As the holiday season is upon us, we are also in the season of lists: best movies, books, songs, to name a few. We have not taken the plunge with a post discussing our top posts of the year though my suggestion is just search Keith Fogg and pick up the last ten posts for a good place to start.
No doubt one of the most important tax procedure cases of 2015 and beyond is Altera, which Susan Morse and Stephen Shay discussed most recently in Treasury on the Right Side of the APA in Altera and in one of our most read posts of 2015 in Pat Smith’s A Massive Loss and a Huge Rebuke for the IRS from the Tax Court in Altera Decision. As our readers likely recall, in Altera, the Tax Court unanimously rejected parts of regulations under Section 482 requiring related parties to share stock based compensation costs. The case has major significance beyond the substance because it marked the first time that the Tax Court specifically held that Treasury regulations, whether issued under a grant of general authority or under a specific statutory mandate, were subject to the APA’s notice and comment requirements. After opening that door, the Tax Court applied a “traditional” administrative law arbitrary analysis under APA § 706(2)(A), which empowers a court to invalidate a rule that is “arbitrary” and “capricious.” In invalidating the regulation, the Tax Court relied on case law including the 1983 Supreme Court State Farm decision which essentially imposed on agencies rulemaking principles embedded in the 1943 Supreme Court Chenery decision. Chenery stands for the general proposition that courts should evaluate agency action based on the reasons that motivated the agency at the time of the agency’s original action, rather than allow agencies to come up with after the fact explanations to justify earlier agency conduct.
IRS has appealed Altera and the case is teed up in the 9th Circuit. No matter how the case is resolved, the battle over the validity of Treasury regulations and other IRS guidance is one that is likely to place the courts in the difficult position of applying administrative law principles to test the procedural soundness of the agency’s conduct in issuing guidance.
With that in mind, I noted with interest Arbitrariness Review Made Reasonable: Structural and Conceptual Reform of the Hard Look, an article in the current Notre Dame Law Review by administrative law scholars Sidney Shapiro and Richard Murphy. In the article, Professor Shapiro and Professor Murphy provide a comprehensive history of how under the arbitrary standard in APA § 706(2)(A) court review of agency rulemaking morphed from a relatively light touch to a more thorough hard-look requiring that “an agency must establish that, at the time it took its action, it had a contemporaneous rationale sufficient to satisfy the requirements of ‘reasoned decisionmaking.’”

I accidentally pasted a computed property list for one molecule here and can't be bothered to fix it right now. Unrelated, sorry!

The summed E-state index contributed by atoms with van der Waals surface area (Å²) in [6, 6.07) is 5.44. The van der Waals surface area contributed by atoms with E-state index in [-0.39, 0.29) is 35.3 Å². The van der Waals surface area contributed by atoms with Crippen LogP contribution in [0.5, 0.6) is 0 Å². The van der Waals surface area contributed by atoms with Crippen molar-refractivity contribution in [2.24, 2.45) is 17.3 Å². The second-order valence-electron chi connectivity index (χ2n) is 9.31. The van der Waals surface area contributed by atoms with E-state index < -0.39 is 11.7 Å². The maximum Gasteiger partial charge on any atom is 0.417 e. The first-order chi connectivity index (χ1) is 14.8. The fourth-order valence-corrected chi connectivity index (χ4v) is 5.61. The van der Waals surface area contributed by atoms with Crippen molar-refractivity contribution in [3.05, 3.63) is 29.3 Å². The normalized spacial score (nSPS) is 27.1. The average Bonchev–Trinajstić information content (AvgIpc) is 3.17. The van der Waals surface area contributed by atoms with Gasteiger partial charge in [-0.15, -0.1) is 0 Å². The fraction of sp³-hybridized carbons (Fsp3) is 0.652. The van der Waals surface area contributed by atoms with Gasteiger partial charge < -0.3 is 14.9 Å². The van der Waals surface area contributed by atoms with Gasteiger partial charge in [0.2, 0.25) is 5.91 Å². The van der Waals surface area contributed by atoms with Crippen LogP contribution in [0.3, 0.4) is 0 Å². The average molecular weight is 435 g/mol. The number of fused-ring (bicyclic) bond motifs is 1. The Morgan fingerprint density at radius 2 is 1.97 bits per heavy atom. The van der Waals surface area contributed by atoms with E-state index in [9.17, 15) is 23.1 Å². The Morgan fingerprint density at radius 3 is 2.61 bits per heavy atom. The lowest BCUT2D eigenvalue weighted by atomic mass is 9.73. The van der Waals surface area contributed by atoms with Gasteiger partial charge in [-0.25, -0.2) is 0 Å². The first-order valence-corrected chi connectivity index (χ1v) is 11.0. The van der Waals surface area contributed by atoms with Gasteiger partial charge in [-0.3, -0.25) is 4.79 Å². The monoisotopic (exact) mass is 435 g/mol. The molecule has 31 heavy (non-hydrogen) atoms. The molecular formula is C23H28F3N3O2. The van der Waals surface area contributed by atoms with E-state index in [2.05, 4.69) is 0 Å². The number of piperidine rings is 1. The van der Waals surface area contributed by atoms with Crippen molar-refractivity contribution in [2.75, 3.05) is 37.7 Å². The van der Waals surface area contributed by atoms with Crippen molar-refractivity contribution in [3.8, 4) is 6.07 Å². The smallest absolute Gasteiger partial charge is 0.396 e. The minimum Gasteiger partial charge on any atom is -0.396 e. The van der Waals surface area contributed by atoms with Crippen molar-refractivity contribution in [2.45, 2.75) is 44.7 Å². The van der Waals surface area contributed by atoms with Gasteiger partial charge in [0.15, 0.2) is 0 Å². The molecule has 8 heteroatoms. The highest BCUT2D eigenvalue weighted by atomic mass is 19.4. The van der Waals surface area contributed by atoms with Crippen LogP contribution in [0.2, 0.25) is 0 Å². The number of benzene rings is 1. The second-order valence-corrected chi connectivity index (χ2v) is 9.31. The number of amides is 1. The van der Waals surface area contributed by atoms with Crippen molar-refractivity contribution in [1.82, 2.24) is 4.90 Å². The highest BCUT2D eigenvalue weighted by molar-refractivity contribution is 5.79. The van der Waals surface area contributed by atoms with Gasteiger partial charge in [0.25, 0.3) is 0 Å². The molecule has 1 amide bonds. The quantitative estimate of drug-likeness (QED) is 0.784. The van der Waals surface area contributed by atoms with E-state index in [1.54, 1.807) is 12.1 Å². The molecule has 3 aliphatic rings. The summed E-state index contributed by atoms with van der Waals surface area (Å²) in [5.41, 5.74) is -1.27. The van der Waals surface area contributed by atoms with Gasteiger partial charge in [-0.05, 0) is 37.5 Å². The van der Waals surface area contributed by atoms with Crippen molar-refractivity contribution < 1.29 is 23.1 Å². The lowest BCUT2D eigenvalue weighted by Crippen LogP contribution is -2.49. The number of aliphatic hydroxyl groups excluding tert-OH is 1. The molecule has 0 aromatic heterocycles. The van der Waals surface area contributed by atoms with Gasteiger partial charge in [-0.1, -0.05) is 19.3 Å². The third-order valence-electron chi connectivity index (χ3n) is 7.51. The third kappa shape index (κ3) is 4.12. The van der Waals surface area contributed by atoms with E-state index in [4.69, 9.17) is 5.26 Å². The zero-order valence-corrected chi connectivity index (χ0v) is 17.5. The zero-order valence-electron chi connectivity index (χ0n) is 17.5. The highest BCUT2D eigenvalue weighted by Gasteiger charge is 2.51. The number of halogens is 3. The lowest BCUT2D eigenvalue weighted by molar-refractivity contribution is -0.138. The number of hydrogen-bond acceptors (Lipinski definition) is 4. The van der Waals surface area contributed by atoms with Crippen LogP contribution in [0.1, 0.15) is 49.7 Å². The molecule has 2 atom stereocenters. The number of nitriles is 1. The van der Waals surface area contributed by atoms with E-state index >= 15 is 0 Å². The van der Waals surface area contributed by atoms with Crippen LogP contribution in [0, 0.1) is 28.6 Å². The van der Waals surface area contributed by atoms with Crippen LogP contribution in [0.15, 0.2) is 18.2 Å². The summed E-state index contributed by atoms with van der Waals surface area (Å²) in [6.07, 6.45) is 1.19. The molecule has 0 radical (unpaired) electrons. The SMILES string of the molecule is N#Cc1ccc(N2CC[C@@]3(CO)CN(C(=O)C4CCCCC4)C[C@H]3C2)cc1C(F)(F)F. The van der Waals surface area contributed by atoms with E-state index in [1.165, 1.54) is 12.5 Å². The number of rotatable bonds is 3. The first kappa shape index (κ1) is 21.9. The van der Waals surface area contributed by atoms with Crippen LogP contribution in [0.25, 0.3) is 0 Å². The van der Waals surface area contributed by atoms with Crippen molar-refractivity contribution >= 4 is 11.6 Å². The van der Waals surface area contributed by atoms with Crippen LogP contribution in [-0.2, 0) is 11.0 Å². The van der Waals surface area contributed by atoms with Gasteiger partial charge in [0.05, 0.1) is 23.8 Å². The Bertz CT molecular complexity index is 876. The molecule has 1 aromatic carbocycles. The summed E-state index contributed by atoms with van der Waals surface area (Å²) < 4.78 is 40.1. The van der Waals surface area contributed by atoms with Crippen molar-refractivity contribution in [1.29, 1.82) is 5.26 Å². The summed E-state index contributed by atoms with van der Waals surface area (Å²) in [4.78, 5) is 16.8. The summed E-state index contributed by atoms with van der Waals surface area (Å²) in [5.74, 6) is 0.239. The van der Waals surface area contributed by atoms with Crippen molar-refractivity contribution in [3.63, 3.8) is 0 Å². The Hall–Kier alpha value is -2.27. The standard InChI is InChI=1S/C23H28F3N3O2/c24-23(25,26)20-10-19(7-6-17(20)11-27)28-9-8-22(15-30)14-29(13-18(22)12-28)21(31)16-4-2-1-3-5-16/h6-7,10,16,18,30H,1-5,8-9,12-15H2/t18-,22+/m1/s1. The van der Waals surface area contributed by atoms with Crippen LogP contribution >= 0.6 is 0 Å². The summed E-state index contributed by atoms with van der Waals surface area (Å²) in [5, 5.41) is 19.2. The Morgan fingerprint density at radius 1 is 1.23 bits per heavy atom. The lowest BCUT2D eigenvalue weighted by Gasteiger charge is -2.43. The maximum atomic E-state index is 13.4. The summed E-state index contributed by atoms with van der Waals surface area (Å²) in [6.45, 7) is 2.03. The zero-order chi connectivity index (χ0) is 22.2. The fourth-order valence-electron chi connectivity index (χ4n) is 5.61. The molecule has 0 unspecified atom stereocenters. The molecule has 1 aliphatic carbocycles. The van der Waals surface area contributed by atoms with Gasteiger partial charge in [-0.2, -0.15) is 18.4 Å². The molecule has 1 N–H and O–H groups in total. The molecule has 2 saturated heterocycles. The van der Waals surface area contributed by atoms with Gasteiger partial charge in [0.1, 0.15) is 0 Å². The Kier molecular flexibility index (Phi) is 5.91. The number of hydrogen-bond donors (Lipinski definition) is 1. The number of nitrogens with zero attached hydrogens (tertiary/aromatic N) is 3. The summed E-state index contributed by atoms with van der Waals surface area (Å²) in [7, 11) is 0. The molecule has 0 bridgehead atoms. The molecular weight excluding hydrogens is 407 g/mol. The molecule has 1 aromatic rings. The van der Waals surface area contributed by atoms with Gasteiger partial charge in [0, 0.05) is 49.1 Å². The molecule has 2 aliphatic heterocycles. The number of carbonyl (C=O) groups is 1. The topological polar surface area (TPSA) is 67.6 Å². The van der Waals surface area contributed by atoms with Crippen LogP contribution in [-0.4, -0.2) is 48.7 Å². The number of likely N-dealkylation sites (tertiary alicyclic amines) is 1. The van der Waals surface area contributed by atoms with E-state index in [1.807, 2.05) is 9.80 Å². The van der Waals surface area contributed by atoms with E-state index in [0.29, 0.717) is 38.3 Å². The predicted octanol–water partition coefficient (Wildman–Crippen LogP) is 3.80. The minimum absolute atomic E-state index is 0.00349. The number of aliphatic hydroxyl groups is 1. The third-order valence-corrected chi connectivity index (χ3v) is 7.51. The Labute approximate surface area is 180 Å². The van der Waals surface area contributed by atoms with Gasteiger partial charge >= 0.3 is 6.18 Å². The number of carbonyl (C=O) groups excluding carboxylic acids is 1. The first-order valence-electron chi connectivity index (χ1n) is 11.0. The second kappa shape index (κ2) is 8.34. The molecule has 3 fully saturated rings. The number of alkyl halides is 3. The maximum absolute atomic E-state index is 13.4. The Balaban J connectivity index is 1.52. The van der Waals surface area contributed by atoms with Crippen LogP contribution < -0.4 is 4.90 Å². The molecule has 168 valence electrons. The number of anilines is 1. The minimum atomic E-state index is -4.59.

After detailing the ways that courts have shifted from a light touch, the authors make the policy argument and argue against the modern hard-look review that the Tax Court appears to be employing in Altera:
In the abstract, nothing could sound more reasonable than for courts to insist that agencies actually base their actions on good reasons. As implemented, however, modern arbitrariness review has made the rulemaking process unduly onerous and time-consuming, with important rules often taking many years to complete. Once completed, these rules are then subject to judicial review that can be political and unpredictable, making it difficult for agencies to guess whether an explanation for a rule will be upheld under hard look review. This state of affairs is all the more problematic given agencies’ notorious lack of sufficient resources to carry out their assigned statutory missions.
The authors propose allowing the agencies the opportunity to defend the substance of rulemaking on reasons that were not necessarily the ones the agency relied on in proposing the rules in the first instance:
[T]his Article proposes a simple reform that may, on first hearing, sound heretical but that proves to have surprisingly strong roots in both the history of administrative law and current judicial practice. Specifically, courts should relax their bar on post hoc rationales, allowing agencies to rely upon them so long as they are based on information exposed to outside scrutiny during the notice-and-comment process.
There is lots in this article, and I have not fully digested it nor the many proposals that administrative law scholars have offered over the years to cut back on the excesses of court review of agency rulemaking. As the authors make clear, the APA is riddled with at times competing values, and with hard-look review, “the courts advanced legitimate administrative law values, including accountability, accuracy, and fairness, but with a loss of agency effectiveness and efficiency, which are also administrative law values of the first rank.”
Finding the balance between these at times competing values is now what courts will be doing when evaluating Treasury regulations and perhaps subregulatory guidance as well. In IRS’s Budget Likely ‘Miserable’ for 2017 and Beyond [free link not available] earlier this week BNA’s Daily Tax Report reported how the prospects for IRS budgets in the near and mid-term look pretty bleak. To be sure, some fear a more efficient IRS and Treasury, and would be happy to tie the agency up in knots to ensure that the agency cannot promulgate rules that some view as overreaching. No doubt that the inclination to impose onerous process requirements on Treasury is at least atmospherically related to how far Treasury deviates from a clear statutory mandate to issue guidance. Yet as courts wrestle with some of these principles in cases of first impression we should be worried about hamstringing an agency that has a vast and complex statutory regime to administer, and often not enough resources to do all that Congress and taxpayers expect.